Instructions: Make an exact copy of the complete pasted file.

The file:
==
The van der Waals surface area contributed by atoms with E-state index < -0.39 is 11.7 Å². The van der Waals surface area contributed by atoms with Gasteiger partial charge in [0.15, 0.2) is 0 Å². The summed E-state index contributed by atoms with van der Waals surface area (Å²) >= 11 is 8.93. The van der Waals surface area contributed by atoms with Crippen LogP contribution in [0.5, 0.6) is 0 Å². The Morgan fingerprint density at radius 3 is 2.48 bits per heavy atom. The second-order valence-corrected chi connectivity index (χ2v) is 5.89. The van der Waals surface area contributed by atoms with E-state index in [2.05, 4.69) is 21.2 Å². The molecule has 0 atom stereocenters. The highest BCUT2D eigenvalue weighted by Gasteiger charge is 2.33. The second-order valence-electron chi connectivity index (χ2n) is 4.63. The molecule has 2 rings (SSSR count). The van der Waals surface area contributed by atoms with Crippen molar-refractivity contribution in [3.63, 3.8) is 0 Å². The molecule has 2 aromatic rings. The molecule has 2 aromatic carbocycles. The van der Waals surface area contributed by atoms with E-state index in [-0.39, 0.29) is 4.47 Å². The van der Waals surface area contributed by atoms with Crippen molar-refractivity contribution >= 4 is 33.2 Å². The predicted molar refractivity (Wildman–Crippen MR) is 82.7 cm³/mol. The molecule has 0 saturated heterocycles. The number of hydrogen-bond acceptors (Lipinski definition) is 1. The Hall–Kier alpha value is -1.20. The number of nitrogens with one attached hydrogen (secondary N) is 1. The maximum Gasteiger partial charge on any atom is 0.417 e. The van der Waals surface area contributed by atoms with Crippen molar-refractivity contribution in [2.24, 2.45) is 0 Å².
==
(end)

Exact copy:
The van der Waals surface area contributed by atoms with E-state index < -0.39 is 11.7 Å². The van der Waals surface area contributed by atoms with Gasteiger partial charge in [0.15, 0.2) is 0 Å². The summed E-state index contributed by atoms with van der Waals surface area (Å²) >= 11 is 8.93. The van der Waals surface area contributed by atoms with Crippen LogP contribution in [0.5, 0.6) is 0 Å². The Morgan fingerprint density at radius 3 is 2.48 bits per heavy atom. The second-order valence-corrected chi connectivity index (χ2v) is 5.89. The van der Waals surface area contributed by atoms with E-state index in [2.05, 4.69) is 21.2 Å². The molecule has 0 atom stereocenters. The highest BCUT2D eigenvalue weighted by Gasteiger charge is 2.33. The second-order valence-electron chi connectivity index (χ2n) is 4.63. The molecule has 2 rings (SSSR count). The van der Waals surface area contributed by atoms with Crippen molar-refractivity contribution in [3.63, 3.8) is 0 Å². The molecule has 2 aromatic rings. The molecule has 2 aromatic carbocycles. The van der Waals surface area contributed by atoms with E-state index in [-0.39, 0.29) is 4.47 Å². The van der Waals surface area contributed by atoms with Crippen molar-refractivity contribution >= 4 is 33.2 Å². The predicted molar refractivity (Wildman–Crippen MR) is 82.7 cm³/mol. The molecule has 0 saturated heterocycles. The number of hydrogen-bond acceptors (Lipinski definition) is 1. The Hall–Kier alpha value is -1.20. The number of nitrogens with one attached hydrogen (secondary N) is 1. The maximum Gasteiger partial charge on any atom is 0.417 e. The van der Waals surface area contributed by atoms with Crippen molar-refractivity contribution in [2.24, 2.45) is 0 Å².